Fodder crisis has hit cattle farming hard in the country's flood-affected areas.
Almost all grazing land has been submerged and dry straw damaged by floodwater. So, farmers are dealing with a double blow as they have to buy fodder at high prices.
The government allocation for feed is insufficient than the demand, said farmers and the officials concerned.
Over 54 lakh people have so far been affected by flood in 161 upazilas of 33 districts across the country, says the latest report of the National Disaster Response Coordination Centre.
Our district correspondents report on the crisis and the cattle farmers' sufferings.
In Sirajganj, many people took shelter in flood centres as their houses were flooded. They are in a big trouble with their cattle.
"All the fields have been submerged. There is no place for cattle grazing. Besides, fodder prices are high. I am in a deep trouble with my two cattle," said Rejaul Karim of Shubhogacha village in Kazipur upazila.
Around 8,562 acres of grazing land have gone under water, while 770 tonnes of grass and 588 tonnes of straw damaged by flood, according to official data.
Over 1.33 lakh cattle are being reared in Manikganj. But the farmers are facing a huge trouble as there is a shortage of fodder and its high prices. The cattle are suffering from diseases too.
"I had three cattle, four sheep, and two goats. But I had to sell one of my cattle at a low price due to shortages of grass," said Abdul Karim, a cattle farmer of Charhijuli area in Sadar upazila.
In Nilphamari, the fodder crisis has added sufferings to the flood victims.
"Some of us have bought straw from distant places. But they are too costly," said Mozam Gazi of Uttar Kharibari village in Dimla upazila.
District Livestock Officer Monakka Ali said around 10,000 livestock were affected in the district.
In Bogura, over 1.1 lakh cattle are going through fodder crisis.
"I, with my family members and nine cattle, have been in Tekai Nagar Ashrayan Centre for around a month. Our house has been eroded. All the fields have been flooded and straw has been damaged," said Sultan Islam, of Hatbarir Char in Sariakandi upazila.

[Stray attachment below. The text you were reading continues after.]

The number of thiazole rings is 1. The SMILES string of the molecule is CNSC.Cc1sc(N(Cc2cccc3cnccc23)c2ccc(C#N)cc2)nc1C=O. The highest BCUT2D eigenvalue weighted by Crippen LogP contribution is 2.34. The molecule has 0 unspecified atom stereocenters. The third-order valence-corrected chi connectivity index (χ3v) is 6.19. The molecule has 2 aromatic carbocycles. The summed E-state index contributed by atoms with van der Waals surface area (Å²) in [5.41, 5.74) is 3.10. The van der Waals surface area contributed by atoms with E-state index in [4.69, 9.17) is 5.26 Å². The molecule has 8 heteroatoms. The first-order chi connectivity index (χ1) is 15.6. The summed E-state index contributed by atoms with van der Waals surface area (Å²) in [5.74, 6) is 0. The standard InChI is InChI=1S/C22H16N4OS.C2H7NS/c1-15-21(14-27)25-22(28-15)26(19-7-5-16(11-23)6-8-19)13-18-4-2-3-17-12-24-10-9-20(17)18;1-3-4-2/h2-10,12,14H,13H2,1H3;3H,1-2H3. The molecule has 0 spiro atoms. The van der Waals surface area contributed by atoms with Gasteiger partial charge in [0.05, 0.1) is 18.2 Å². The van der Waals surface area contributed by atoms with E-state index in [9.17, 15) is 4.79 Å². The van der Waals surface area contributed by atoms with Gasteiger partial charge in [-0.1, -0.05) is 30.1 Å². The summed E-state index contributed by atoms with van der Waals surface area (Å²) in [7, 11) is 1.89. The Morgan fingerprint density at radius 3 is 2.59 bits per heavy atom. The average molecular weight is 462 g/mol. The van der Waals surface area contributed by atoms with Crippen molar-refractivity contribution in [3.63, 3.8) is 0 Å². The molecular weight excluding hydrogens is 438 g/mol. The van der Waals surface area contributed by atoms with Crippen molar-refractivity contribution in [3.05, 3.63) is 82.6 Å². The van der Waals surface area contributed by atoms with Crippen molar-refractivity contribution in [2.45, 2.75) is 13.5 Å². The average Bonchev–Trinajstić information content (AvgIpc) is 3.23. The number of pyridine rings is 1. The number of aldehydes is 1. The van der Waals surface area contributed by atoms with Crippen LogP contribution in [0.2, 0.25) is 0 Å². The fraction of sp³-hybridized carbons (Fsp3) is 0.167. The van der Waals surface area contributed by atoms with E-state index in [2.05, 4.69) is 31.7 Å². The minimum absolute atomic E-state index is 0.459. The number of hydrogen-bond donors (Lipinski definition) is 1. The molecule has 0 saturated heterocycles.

"Now, the condition of our cattle is deteriorating due to fodder shortages," he said.
District Livestock Officer Rafiqul Islam Talukdar said over 1.1 lakh livestock were hit by flood in the district. But they got only Tk 9 lakh from the government for fodder. The money was already distributed among the poor cattle farmers, he said.
Cattle farmers in Gaibandha are struggling to manage fodder as floodwater damaged grass fields. Over 35,000 cattle in the district are facing the crisis.
Flood-victim Joynal Abedin, of Kaowabadha Char in Fulchhari upazila, said, "I have 16 cattle. As grazing land are under water, I have to buy fodder at high prices. But I think I will not be able to afford it for long."
Abdus Samad, district livestock officer, said they got Tk 9 lakh from the government for fodder and the money was already disbursed.
In Sunamganj, around 7.39 lakh cattle are being reared for milk and meat, and use in agricultural work.
The flash flood struck thrice creating a huge fodder crisis, and the government support for fodder is inadequate.
Ashraful Alam, a farmer of Dakshinkul village in Tahirpur upazila, said, "We have four cattle. As everything is flooded, there is an acute shortage of grass, and we don't have much dry straw left."
However, the officials concerned claimed that fodder were distributed among those who are actually in need. But many poor farmers said they did not get any government help.
Fodder, worth Tk 8 lakh, has so far been distributed, according to the district administration.
There are around 24 lakh cattle, buffalo, goat, and sheep in Lalmonirhat and Kurigram. Farmers are struggling hard to manage green fodder, especially grass and paddy straw. Besides, prices of other fodder have gone up.
"Now, it needs at least Tk 500 to buy one maund [40kg] of hay. But its actual price was Tk 200 to Tk 250," said Meher Ali, of Char Asatami in Kurigram's Chilmari upazila.
[Our correspondents from Pabna, Manikganj, Nilphamari, Bogura, and Sylhet contributed to this report]